Bioregional mapping is a powerful tool to increase understanding, change the story and influence policy. A good bioregional map shows layers of geology, flora, fauna, and inhabitation over time. All the interdisciplinary content that is integrated in this kind of map makes it a great communication tool to illustrate an ecological approach. One of the best examples of a richly communicative bioregional map is David McClosky's new map of Cascadia.

Relationship to environmentalism[edit]

Bioregionalism, while akin to modern environmentalism in certain aspects, such as a desire to live in harmony with nature, differs in certain ways from the 20th century movement.[10]

According to Peter Berg, bioregionalism is proactive, and is based on forming a harmony between human culture and the natural environment, rather than being protest-based like the original environmental movement. Also, modern environmentalists saw human industry in and of itself an enemy of environmental stability, viewing nature as a victim needing to be saved; bioregionalists see humanity and its culture as a part of nature, focusing on building a positive, sustainable relationship with both the sociological and ecological environments, rather than a focus on completely preserving and segregating the wilderness from the world of humanity.[10]

In this way the sentiments of Bioregionalism echo those of Classical Environmentalism, and early environmentalists such as Henry David Thoreau are sometimes viewed as predecessors of the Bioregionalist movement.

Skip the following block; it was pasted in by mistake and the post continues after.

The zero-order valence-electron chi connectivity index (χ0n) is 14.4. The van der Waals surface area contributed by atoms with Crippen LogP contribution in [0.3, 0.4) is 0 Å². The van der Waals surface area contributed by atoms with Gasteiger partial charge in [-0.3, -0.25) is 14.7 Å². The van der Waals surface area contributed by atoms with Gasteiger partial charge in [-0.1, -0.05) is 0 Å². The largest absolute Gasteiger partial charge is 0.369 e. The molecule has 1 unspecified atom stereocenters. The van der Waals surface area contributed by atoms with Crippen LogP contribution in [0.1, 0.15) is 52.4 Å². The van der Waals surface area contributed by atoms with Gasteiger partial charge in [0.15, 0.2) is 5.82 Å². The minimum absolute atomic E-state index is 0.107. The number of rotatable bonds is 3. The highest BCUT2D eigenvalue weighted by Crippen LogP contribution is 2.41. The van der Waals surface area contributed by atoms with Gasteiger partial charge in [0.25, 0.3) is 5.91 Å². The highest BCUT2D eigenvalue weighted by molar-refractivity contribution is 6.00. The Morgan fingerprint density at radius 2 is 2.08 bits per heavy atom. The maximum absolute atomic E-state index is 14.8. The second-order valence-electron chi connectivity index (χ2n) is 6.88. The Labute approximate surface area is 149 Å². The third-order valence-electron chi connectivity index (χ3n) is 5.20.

History of Bioregionalism[edit]

Bioregionalism emerged in the 1970s, developing primarily along the western coast of North America, and specifically from a broad coalition of poets, artists, writers, community leaders, and back-to-the-landers, and from the Digger movement which had grown in the late 1960s Beat Scene in San Francisco, and as a counter to the mainstream environmental movement, which many felt was reactionary and negative. They envisioned a positive, place-based[clarification needed] alternative to mainstream efforts within a capitalist framework, or those of nation-states or other international bodies.[11] This included many different individuals, including "Peter Berg, Judy Goldhaft, Raymond Dasmann, Kirkpatrick Sale, Judith Plant, Eleanor Wright, Doug Aberley, Stephanie Mills, Jim Dodge, Freeman House, Van Andruss, David Haenke, and Gary Snyder", working together through the Planet Drum foundation, and similar groups to create a new place-based philosophy they called bioregionalism.[11]